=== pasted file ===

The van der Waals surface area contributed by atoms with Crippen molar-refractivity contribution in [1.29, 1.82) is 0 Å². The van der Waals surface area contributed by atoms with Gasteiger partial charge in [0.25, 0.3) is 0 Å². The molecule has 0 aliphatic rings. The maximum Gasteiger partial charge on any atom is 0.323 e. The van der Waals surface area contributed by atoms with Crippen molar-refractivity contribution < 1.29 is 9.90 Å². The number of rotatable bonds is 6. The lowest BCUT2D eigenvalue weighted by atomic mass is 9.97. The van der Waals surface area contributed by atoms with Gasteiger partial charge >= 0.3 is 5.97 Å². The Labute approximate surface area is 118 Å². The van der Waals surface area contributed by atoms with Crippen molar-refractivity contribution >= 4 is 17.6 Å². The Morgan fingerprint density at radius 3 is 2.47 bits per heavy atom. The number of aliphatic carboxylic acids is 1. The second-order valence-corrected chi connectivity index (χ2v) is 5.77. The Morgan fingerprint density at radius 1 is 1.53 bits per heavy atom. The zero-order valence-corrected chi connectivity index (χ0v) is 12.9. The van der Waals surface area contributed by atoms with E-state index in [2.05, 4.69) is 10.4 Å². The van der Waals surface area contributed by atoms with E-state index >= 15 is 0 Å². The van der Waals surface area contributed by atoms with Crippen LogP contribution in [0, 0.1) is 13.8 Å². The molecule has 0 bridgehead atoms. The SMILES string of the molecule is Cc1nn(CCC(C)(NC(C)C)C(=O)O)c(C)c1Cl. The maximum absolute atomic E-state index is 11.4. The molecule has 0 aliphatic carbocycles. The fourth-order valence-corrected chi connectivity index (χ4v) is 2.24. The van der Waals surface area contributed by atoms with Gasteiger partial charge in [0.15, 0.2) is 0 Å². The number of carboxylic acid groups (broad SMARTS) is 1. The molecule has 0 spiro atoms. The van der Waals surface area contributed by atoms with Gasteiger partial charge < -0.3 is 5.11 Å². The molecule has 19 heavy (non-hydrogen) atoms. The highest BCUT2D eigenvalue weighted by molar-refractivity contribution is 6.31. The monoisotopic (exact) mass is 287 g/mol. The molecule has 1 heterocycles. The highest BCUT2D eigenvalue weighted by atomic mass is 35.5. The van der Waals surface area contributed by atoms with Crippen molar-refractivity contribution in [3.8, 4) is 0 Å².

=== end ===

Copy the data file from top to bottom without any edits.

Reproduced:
The van der Waals surface area contributed by atoms with Crippen molar-refractivity contribution in [1.29, 1.82) is 0 Å². The van der Waals surface area contributed by atoms with Gasteiger partial charge in [0.25, 0.3) is 0 Å². The molecule has 0 aliphatic rings. The maximum Gasteiger partial charge on any atom is 0.323 e. The van der Waals surface area contributed by atoms with Crippen molar-refractivity contribution < 1.29 is 9.90 Å². The number of rotatable bonds is 6. The lowest BCUT2D eigenvalue weighted by atomic mass is 9.97. The van der Waals surface area contributed by atoms with Gasteiger partial charge >= 0.3 is 5.97 Å². The Labute approximate surface area is 118 Å². The van der Waals surface area contributed by atoms with Crippen molar-refractivity contribution >= 4 is 17.6 Å². The Morgan fingerprint density at radius 3 is 2.47 bits per heavy atom. The number of aliphatic carboxylic acids is 1. The second-order valence-corrected chi connectivity index (χ2v) is 5.77. The Morgan fingerprint density at radius 1 is 1.53 bits per heavy atom. The zero-order valence-corrected chi connectivity index (χ0v) is 12.9. The van der Waals surface area contributed by atoms with E-state index in [2.05, 4.69) is 10.4 Å². The van der Waals surface area contributed by atoms with E-state index >= 15 is 0 Å². The van der Waals surface area contributed by atoms with Crippen LogP contribution in [0, 0.1) is 13.8 Å². The molecule has 0 bridgehead atoms. The SMILES string of the molecule is Cc1nn(CCC(C)(NC(C)C)C(=O)O)c(C)c1Cl. The maximum absolute atomic E-state index is 11.4. The molecule has 0 aliphatic carbocycles. The fourth-order valence-corrected chi connectivity index (χ4v) is 2.24. The van der Waals surface area contributed by atoms with Gasteiger partial charge in [0.15, 0.2) is 0 Å². The number of carboxylic acid groups (broad SMARTS) is 1. The molecule has 0 spiro atoms. The van der Waals surface area contributed by atoms with Gasteiger partial charge < -0.3 is 5.11 Å². The molecule has 19 heavy (non-hydrogen) atoms. The highest BCUT2D eigenvalue weighted by molar-refractivity contribution is 6.31. The monoisotopic (exact) mass is 287 g/mol. The molecule has 1 heterocycles. The highest BCUT2D eigenvalue weighted by atomic mass is 35.5. The van der Waals surface area contributed by atoms with Crippen molar-refractivity contribution in [3.8, 4) is 0 Å².